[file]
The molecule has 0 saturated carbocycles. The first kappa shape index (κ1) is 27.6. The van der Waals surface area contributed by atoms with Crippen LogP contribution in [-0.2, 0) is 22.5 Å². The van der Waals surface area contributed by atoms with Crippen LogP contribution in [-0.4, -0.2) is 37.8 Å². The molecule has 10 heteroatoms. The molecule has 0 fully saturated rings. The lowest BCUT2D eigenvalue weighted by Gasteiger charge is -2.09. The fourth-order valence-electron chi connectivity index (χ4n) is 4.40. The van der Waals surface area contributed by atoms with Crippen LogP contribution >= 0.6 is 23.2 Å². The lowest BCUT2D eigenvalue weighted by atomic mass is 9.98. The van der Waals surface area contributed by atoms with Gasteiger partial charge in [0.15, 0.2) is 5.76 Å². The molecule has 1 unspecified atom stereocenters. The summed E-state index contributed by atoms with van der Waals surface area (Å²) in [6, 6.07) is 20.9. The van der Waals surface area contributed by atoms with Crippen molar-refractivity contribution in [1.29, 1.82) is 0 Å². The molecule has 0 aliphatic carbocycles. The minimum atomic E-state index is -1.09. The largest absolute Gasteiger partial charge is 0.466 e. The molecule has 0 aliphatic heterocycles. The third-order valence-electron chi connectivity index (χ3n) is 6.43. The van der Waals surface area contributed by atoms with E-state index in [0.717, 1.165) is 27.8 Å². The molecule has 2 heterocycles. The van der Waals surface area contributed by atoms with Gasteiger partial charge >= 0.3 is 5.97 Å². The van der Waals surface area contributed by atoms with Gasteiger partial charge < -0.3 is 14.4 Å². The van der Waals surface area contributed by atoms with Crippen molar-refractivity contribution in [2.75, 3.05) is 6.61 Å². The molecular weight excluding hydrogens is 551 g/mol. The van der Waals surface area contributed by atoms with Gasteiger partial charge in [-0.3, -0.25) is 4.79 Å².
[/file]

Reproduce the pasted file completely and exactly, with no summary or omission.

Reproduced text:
The molecule has 0 saturated carbocycles. The first kappa shape index (κ1) is 27.6. The van der Waals surface area contributed by atoms with Crippen LogP contribution in [-0.2, 0) is 22.5 Å². The van der Waals surface area contributed by atoms with Crippen LogP contribution in [-0.4, -0.2) is 37.8 Å². The molecule has 10 heteroatoms. The molecule has 0 fully saturated rings. The lowest BCUT2D eigenvalue weighted by Gasteiger charge is -2.09. The fourth-order valence-electron chi connectivity index (χ4n) is 4.40. The van der Waals surface area contributed by atoms with Crippen LogP contribution >= 0.6 is 23.2 Å². The lowest BCUT2D eigenvalue weighted by atomic mass is 9.98. The van der Waals surface area contributed by atoms with Gasteiger partial charge in [0.15, 0.2) is 5.76 Å². The molecule has 1 unspecified atom stereocenters. The summed E-state index contributed by atoms with van der Waals surface area (Å²) in [6, 6.07) is 20.9. The van der Waals surface area contributed by atoms with Crippen molar-refractivity contribution in [1.29, 1.82) is 0 Å². The molecule has 0 aliphatic carbocycles. The minimum atomic E-state index is -1.09. The largest absolute Gasteiger partial charge is 0.466 e. The molecule has 0 aliphatic heterocycles. The third-order valence-electron chi connectivity index (χ3n) is 6.43. The van der Waals surface area contributed by atoms with E-state index in [0.717, 1.165) is 27.8 Å². The molecule has 2 heterocycles. The van der Waals surface area contributed by atoms with Gasteiger partial charge >= 0.3 is 5.97 Å². The van der Waals surface area contributed by atoms with Gasteiger partial charge < -0.3 is 14.4 Å². The van der Waals surface area contributed by atoms with Crippen molar-refractivity contribution in [2.75, 3.05) is 6.61 Å². The molecular weight excluding hydrogens is 551 g/mol. The van der Waals surface area contributed by atoms with Gasteiger partial charge in [-0.3, -0.25) is 4.79 Å².